Supernovae are significant to us in one other decidedly central way. Without them we wouldn't be here. You will recall the cosmological conundrum with which we ended the first chapter—that the Big Bang created lots of light gases but no heavy elements. Those came later, but for a very long time nobody could figure out how they came later.
The problem was that you needed something really hot—hotter even than the middle of the hottest stars—to forge carbon and iron and the other elements without which we would be distressingly immaterial. Supernovae provided the explanation, and it was an English cosmologist almost as singular in manner as Fritz Zwicky who figured it out.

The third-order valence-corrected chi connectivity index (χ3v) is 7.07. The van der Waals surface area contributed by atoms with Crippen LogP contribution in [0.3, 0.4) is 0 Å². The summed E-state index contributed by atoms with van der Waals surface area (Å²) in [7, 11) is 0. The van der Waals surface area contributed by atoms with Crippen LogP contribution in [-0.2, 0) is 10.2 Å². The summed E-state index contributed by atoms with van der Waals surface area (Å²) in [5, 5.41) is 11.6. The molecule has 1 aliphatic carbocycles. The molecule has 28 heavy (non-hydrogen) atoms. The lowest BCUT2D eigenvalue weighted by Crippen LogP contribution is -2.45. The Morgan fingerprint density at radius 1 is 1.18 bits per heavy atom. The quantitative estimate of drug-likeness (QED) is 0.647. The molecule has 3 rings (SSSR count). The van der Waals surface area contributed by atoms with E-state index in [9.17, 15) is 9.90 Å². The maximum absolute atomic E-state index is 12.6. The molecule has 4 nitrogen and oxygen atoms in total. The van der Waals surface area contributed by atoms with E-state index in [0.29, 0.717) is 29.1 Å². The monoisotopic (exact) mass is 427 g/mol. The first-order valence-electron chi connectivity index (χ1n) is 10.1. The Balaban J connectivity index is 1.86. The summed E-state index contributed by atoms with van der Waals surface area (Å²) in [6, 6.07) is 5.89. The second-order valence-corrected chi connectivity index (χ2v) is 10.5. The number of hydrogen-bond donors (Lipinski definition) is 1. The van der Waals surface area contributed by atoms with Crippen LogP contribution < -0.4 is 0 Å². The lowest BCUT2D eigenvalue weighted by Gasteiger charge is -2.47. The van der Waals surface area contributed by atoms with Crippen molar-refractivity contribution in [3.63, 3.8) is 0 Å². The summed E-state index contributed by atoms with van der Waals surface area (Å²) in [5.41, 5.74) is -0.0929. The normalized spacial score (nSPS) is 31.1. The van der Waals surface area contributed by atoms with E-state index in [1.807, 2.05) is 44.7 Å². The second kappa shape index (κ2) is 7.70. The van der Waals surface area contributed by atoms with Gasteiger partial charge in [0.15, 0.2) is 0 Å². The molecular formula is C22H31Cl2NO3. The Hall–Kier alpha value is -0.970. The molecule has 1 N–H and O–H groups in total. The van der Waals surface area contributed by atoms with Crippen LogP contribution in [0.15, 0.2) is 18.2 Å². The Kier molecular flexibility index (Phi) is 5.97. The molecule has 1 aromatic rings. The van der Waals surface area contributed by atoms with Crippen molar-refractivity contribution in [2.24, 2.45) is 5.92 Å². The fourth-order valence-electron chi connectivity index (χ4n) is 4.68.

He was a Yorkshireman named Fred Hoyle. Hoyle, who died in 2001, was described in an obituary in Nature as a "cosmologist and controversialist" and both of those he most certainly was. He was, according to Nature 's obituary, "embroiled in controversy for most of his life" and "put his name to much rubbish." He claimed, for instance, and without evidence, that the Natural History Museum's treasured fossil of an Archaeopteryx was a forgery along the lines of the Piltdown hoax, causing much exasperation to the museum's paleontologists, who had to spend days fielding phone calls from journalists from all over the world.
He also believed that Earth was not only seeded by life from space but also by many of its diseases, such as influenza and bubonic plague, and suggested at one point that humans evolved projecting noses with the nostrils underneath as a way of keeping cosmic pathogens from falling into them.